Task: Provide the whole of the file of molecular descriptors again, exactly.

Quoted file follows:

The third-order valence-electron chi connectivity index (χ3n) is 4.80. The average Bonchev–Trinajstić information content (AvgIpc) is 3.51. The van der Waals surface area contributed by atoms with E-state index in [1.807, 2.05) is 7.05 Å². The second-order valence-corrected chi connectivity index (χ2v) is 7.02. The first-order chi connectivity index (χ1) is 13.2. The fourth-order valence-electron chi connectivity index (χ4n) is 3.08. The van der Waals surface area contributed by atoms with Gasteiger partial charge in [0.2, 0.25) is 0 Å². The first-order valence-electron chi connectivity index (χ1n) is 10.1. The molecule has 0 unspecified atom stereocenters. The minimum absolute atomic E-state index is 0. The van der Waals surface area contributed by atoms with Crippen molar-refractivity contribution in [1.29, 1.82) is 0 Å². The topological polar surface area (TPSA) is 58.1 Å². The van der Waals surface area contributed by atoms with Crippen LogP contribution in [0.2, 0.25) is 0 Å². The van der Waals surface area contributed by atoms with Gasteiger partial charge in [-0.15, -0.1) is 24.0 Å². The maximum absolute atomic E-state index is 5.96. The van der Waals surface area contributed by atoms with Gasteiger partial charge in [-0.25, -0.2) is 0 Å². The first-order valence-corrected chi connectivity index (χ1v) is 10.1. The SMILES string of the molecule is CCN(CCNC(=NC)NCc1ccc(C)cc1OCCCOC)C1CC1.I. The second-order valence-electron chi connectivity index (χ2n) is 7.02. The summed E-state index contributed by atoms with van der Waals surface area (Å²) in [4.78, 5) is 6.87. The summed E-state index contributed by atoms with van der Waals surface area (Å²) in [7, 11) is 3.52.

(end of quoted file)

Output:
The third-order valence-electron chi connectivity index (χ3n) is 4.80. The average Bonchev–Trinajstić information content (AvgIpc) is 3.51. The van der Waals surface area contributed by atoms with E-state index in [1.807, 2.05) is 7.05 Å². The second-order valence-corrected chi connectivity index (χ2v) is 7.02. The first-order chi connectivity index (χ1) is 13.2. The fourth-order valence-electron chi connectivity index (χ4n) is 3.08. The van der Waals surface area contributed by atoms with Gasteiger partial charge in [0.2, 0.25) is 0 Å². The first-order valence-electron chi connectivity index (χ1n) is 10.1. The molecule has 0 unspecified atom stereocenters. The minimum absolute atomic E-state index is 0. The van der Waals surface area contributed by atoms with Crippen molar-refractivity contribution in [1.29, 1.82) is 0 Å². The topological polar surface area (TPSA) is 58.1 Å². The van der Waals surface area contributed by atoms with Crippen LogP contribution in [0.2, 0.25) is 0 Å². The van der Waals surface area contributed by atoms with Gasteiger partial charge in [-0.15, -0.1) is 24.0 Å². The maximum absolute atomic E-state index is 5.96. The van der Waals surface area contributed by atoms with Gasteiger partial charge in [-0.25, -0.2) is 0 Å². The first-order valence-corrected chi connectivity index (χ1v) is 10.1. The SMILES string of the molecule is CCN(CCNC(=NC)NCc1ccc(C)cc1OCCCOC)C1CC1.I. The second-order valence-electron chi connectivity index (χ2n) is 7.02. The summed E-state index contributed by atoms with van der Waals surface area (Å²) in [4.78, 5) is 6.87. The summed E-state index contributed by atoms with van der Waals surface area (Å²) in [7, 11) is 3.52.